The rural parish of Pointe Coupee will soon have a more advanced electronic network of medical information than most other areas of the state. That’s because funds awarded this week through the federal Department of Health and Human Services are being used to establish a health information technology network in the Pointe Coupee Parish area. The goals of this effort are to improve coordination of care, increase quality of care and provide cost savings to the system.
The $1.5 million grant will link 11 rural health care providers serving the region. Network members include Pointe Coupee General Hospital, Our Lady of the Lake Regional Medical Center, four local rural health clinics managed by Our Lady of the Lake Regional Medical Center in New Roads, Innis Community Health Center, Better Access to Community Health, two private practice primary care clinics and Pointe Coupee Homebound Health and Hospice.
“Establishing this network is going to change the way health care is delivered in Pointe Coupee,” explained Dr. Roxane Townsend, Department of Health secretary. “We expect to see improved patient safety, lower health care costs and improved management of chronic disease through streamlined electronic information sharing.”
Designated as a health care shortage area for primary, mental health and dental care, Pointe Coupee Parish has many health challenges. The parish is also considered a medically underserved area. While there are nine private providers locally, 50 percent of these are near retirement and have significantly reduced their hours of operation. Also, Pointe Coupee General Hospital is the only hospital in the parish and has a total of 25 beds. Establishing an electronic health information network within this system is expected to improve the overall health care system and, more importantly, improve patient care.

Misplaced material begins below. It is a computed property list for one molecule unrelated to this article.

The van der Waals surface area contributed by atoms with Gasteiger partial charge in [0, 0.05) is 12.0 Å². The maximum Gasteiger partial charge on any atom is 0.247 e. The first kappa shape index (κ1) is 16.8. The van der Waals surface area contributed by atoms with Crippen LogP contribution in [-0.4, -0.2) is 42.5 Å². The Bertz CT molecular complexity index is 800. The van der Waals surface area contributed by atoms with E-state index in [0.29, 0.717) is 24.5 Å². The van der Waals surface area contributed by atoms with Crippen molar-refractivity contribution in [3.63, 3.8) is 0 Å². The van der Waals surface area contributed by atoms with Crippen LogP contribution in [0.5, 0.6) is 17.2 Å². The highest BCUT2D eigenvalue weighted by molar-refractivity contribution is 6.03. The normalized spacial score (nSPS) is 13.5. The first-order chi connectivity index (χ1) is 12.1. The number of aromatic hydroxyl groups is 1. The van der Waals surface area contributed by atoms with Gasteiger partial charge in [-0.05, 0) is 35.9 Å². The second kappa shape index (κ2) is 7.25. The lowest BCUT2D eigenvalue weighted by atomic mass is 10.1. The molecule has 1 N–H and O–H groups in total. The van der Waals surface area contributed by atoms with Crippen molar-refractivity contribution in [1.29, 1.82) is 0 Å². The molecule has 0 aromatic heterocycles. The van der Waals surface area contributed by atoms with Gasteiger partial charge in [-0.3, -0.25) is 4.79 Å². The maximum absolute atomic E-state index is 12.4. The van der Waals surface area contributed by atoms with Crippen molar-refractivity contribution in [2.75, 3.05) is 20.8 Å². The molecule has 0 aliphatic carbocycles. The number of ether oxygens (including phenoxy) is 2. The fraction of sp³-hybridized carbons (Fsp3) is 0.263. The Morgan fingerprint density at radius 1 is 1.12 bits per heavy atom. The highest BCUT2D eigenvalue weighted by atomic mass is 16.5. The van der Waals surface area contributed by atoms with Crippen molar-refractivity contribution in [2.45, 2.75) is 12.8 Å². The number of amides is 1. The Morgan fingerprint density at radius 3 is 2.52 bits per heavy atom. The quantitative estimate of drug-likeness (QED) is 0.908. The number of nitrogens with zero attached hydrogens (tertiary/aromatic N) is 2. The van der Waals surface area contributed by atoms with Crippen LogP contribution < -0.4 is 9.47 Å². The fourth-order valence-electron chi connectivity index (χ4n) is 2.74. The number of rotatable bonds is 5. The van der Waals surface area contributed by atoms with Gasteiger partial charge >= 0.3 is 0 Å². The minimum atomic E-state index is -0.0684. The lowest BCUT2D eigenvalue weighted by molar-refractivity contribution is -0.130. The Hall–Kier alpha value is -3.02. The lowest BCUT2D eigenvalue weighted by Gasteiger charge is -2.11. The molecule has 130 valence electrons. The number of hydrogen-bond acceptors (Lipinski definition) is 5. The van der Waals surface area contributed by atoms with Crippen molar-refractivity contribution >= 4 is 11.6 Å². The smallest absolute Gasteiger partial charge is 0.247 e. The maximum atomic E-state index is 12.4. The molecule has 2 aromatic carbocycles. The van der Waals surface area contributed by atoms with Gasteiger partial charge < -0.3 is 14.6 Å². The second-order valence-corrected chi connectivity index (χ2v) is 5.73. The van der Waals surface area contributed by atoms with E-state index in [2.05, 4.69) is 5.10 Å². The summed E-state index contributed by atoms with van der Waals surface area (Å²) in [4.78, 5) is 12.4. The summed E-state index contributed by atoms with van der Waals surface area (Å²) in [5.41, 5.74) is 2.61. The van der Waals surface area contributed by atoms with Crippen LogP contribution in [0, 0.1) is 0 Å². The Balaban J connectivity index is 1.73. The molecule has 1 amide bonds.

Dr. Townsend added, “One goal of the Louisiana Health Care Redesign Collaborative has been to increase the state’s use of health information technology to further develop a comprehensive network of electronic health information exchange. This is step toward achieving that goal.”
A report by the Department of Health and Human Services’ Office of the Inspector General found that Louisiana is among only 12 states that are leading the country when it comes to adopting health information technology. These states are championed by federal officials as being at the forefront in a long-range national plan to improve the quality of health care and control spiraling costs by the year 2014.
Several other Louisiana parishes and communities are working to develop projects or have implemented health information technology on a smaller scale. It is hoped that funding opportunities from the federal government will continue to be made available in order to fund similar projects in the future.